Diet and Tobacco Use: Analysis of Data From the Diabetic Control and Complications Trial, a Randomized Study

David K. Cundiff

Disclosures
In This Article

Subjects and Methods

The DCCT eligibility criteria and screening methods have been reported in detail.[30,31,32,33,34] At baseline, all subjects had to be between 13 and 39 years of age, C peptide-deficient, and in good general health. Subjects who were recruited for the primary prevention study were required to have had insulin-dependent diabetes mellitus for at least 1 year but for less than 5 years, no evidence of retinopathy on stereoscopic fundus photographs, less than 40 mg/24 hours of urinary albumin excretion, and no hypertension. Patients enrolled in the secondary intervention study had background diabetic retinopathy (>=1 microaneurysm in either eye but less than stage P2 according to the Diabetic Retinopathy Study).[32,35] The duration of their diabetes ranged from 1 to 15 years and they could have a urinary albumin excretion as high as 200 mg/24 hours.

A total of 1441 study participants were recruited between 1983 and 1989, including 726 subjects in the primary prevention study and 715 in the secondary intervention study. The baseline characteristics of the study subjects have been published previously.[33] The range of follow-up for all subjects was 4 to 9.5 years. At the end of the trial in 1993, the mean follow-up was 6.5 years.[36]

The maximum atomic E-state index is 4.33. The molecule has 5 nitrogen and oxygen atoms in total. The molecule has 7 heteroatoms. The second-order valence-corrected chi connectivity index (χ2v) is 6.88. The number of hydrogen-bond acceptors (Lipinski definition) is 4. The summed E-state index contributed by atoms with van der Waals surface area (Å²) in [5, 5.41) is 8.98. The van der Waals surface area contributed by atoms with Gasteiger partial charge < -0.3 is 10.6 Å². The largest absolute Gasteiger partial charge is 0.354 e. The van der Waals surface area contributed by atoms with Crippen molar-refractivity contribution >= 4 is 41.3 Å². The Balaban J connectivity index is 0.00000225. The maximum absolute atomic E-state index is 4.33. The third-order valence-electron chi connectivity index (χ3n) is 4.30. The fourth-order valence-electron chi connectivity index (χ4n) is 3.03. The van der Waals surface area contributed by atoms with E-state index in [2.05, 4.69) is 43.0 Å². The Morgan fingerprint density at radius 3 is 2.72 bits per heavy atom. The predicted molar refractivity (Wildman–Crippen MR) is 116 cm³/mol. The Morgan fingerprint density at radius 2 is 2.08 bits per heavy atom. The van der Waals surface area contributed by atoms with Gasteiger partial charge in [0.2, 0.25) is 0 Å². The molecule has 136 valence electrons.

With the assistance of registered dietitians trained in collecting nutrient consumption data, all 1441 subjects submitted detailed diet histories (ie, 1-week recall) upon entry into the study. Subsequently, the dietitians obtained follow-up diet histories at years 2, 4, and at the end of the study.[30,31] By analyzing these diet histories with nutritional component software, the dietitians and statisticians generated a data set consisting of each subject's consumption of 99 macro and micronutrients at baseline and while on study. After screening all of the nutrients considered in the DCCT, the following were analyzed in this study:

  1. Calories

  2. Protein

  3. Total carbohydrates

  4. Starch

  5. Refined carbohydrates (ie, sucrose, glucose, lactose, fructose, and galactose)

  6. Total fats

  7. Percentage total fat

  8. Saturated fats

  9. Percentage saturated fats

  10. Monounsaturated fats

  11. Polyunsaturated fats

  12. Cholesterol

  13. Alcohol

  14. Fiber

  15. Sodium

The baseline history and physical form included the following tobacco use questions:

  1. Has the patient ever smoked cigarettes or cigarillos daily?

  2. Does the patient now smoke cigarettes or cigarillos?

  3. On the average, how many cigarettes or cigarillos a day does the patient now smoke?

    1. How long has it been since the patient quit cigarettes or cigarillos?

    2. If the patient has never quit, check here.

  4. At what age did the patient first become a daily cigarette or cigarillo smoker?

  5. For how many months (or years) altogether has the patient quit cigarettes and cigarillos since he/she first started?